What is product-market fit?
Product-market fit is a phrase used to describe the point at which there is *broad* market acceptance for a new application. In recent years many startups have embraced the lean startup methodology as espoused by the likes of Eric Ries and Steve Blank. They argue that startups need to behave differently compared to how real companies do.
Startups need to validate the assumptions they are making, and to do so they need to build a minimal viable product and to ‘get out of the building’ to meet prospects and to learn whether or not there is a demand for your fledgling application.
In the initial phases it is likely that the feedback obtained will indicate changes needed; from minor iterations to full pivots, if the early product does not adequately meet the needs of the target market. Based on this feedback the product can be tweaked (or overhauled) to better meet the needs of the initial market segment being targeted.
Once you have a sufficient volume of real users i.e. those who have purchased the application and use it regularly, then entrepreneurs can have more confidence that there is a market demand for what they’ve built. In other words, they are solving a real problem for a particular audience. This inflection point is essentially when you have demonstrable evidence of objective third party traction and not family/friends related soft sales (see my earlier post on The Importance of Traction ).
“The number one problem I’ve seen for startups, is they don’t actually have product/market fit when they think they do.” Alex Schultz
Before we look at why this concept is important it is worth addressing an ‘elephant in the room’. In recent years a number of commentators like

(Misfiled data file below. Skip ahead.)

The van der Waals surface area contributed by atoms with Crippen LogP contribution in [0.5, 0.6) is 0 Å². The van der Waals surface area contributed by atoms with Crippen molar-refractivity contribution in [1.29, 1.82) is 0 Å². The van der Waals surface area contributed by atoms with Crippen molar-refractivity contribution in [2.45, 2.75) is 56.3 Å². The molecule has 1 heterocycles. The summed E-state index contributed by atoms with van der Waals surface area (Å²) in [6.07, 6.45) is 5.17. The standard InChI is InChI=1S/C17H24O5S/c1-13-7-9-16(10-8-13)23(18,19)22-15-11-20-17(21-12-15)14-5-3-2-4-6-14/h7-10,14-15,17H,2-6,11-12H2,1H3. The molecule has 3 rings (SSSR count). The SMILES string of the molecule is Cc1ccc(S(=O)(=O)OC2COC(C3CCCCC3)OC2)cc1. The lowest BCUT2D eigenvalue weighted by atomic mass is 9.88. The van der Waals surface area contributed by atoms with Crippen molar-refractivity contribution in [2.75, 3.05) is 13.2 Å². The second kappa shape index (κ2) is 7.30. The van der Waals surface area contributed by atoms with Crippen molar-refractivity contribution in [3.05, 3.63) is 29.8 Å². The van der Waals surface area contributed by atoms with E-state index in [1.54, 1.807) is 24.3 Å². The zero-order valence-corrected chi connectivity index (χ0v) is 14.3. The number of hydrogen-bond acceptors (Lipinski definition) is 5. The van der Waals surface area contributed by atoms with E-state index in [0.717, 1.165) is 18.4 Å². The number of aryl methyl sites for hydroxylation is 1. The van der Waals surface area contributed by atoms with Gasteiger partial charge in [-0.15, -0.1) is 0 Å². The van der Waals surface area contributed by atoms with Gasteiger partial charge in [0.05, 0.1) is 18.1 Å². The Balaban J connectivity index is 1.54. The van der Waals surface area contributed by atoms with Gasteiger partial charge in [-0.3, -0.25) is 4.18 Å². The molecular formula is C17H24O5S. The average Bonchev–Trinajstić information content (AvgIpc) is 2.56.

April Dunford has argued convincingly that the concept is inherently flawed, ill defined and a VC construct designed to *help manage expectations around valuation*.
I have some sympathy for this view, however I do think that directionally there are some valuable lessons to be had in analysing the phase before mass adoption. Hence this article focuses on the stage which is before startups have obtained a critical mass and are thus trying to validate the assumptions they make about the market opportunity. I will persist in calling this a search for product-market fit while acknowledging that it is indeed an opaque concept.
So for the purpose of this article we will assume product-market fit aligns with a point when a startup is generating a *decent volume* of inbound leads, are converting a significant portion of these and are retaining a significant percentage of these.
Why is product-market fit important?
Product-market fit is important because until that point you don’t know whether or not what you are building solves a real problem that a large enough market has. Without clarity on this, you could continue investing in building something that is not commercially viable. Worse still you could burn cash by hiring prematurely or investing in sales and marketing that will not generate a return (premature scaling is often cited as one of the main reasons startups fail).
“80% of SaaS companies never make product market fit.” Peter Reinhardt
For B2B SaaS startups there are a number of elements that contrive to muddy the waters here.
Firstly, if the application is particularly innovative the market may need to be educated as to the benefits which takes time and costs money.
Secondly, if you’ve taken VC investment, they’ll be keen to accelerate sales putting pressure on founders to skip this ‘research’ phase.
Finally, if sales cycles are long (and you are choosing to also prioritise sales) the feedback loop can be weak so you are not learning about demand and usage.
In these scenarios, it is usually best to offer free access to the earliest prospects in return for case studies and feedback. Case studies serve as useful social proof (independent validation) and are vitally important as you look to scale.
“Startups need 2–3 times longer to validate their market than most founders expect. This underestimation creates the pressure to scale prematurely.” (Startup Genome Study)